Your soil's pH indicates which kinds of plants will perform well in your garden. Local pH conditions vary across the country—even across the street. But most soils in Canada fall naturally within a band between 6 and 7.5, the most efficient range for nutrient uptake for most plants. Below 5 (very acidic) or above 8 (very alkaline) means there are insufficient nutrients available, and plants will grow poorly. In either case, adding a natural soil conditioner such as compost or composted manure will push the soil toward neutral.
Want to test your soil? Here’s how:
- For each sample, dig a wedge-shaped hole 15 centimetres deep and set the soil aside. (If sampling the lawn, dig down five to 10 centimetres.)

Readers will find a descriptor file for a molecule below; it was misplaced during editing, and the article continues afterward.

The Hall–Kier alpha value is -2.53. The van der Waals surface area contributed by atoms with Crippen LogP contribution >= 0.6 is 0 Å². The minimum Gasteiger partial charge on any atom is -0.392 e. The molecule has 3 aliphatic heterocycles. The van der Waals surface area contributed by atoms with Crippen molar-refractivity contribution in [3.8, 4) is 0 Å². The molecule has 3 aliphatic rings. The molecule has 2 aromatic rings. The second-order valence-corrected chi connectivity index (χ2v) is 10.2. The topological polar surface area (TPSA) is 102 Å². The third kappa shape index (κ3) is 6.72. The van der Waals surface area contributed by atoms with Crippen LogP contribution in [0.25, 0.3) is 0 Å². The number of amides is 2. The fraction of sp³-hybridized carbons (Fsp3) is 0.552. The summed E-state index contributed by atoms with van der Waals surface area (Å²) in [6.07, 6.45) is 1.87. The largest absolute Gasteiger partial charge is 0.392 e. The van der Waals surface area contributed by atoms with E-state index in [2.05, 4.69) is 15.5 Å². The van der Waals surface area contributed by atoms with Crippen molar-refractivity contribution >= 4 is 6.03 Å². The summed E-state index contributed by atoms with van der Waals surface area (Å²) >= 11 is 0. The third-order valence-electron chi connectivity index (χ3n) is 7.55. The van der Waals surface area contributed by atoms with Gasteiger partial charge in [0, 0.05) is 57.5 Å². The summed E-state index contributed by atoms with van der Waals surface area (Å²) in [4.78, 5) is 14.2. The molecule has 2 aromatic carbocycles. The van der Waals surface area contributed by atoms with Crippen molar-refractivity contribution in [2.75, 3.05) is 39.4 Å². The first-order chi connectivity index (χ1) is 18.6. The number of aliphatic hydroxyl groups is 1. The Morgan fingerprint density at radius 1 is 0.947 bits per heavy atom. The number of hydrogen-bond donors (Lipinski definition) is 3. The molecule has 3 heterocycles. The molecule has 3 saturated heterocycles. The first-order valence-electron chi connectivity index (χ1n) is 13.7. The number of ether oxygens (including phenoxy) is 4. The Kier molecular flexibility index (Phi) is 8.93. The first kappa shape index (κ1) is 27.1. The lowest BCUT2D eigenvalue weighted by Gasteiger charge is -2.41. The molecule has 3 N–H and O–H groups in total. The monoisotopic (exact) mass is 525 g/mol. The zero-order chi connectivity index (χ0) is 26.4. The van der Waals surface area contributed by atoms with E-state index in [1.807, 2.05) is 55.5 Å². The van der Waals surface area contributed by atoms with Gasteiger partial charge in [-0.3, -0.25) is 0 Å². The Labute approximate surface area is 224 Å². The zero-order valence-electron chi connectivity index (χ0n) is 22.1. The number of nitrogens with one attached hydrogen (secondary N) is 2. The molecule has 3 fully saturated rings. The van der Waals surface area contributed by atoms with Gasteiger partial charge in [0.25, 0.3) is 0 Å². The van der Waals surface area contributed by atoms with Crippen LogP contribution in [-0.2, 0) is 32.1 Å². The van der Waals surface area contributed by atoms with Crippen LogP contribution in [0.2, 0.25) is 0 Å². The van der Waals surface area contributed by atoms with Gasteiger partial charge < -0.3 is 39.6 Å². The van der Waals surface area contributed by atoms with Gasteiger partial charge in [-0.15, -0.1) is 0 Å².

- Remove a scoop of soil from the bottom of each hole.
- Combine the scoops of soil.
- Spread the mixture out to air dry on several sheets of clean paper.
- When dry, collect approximately one cup (250 mL) of the mixture in a plastic container for testing; use either a pH testing kit or submit samples to a soil testing facility.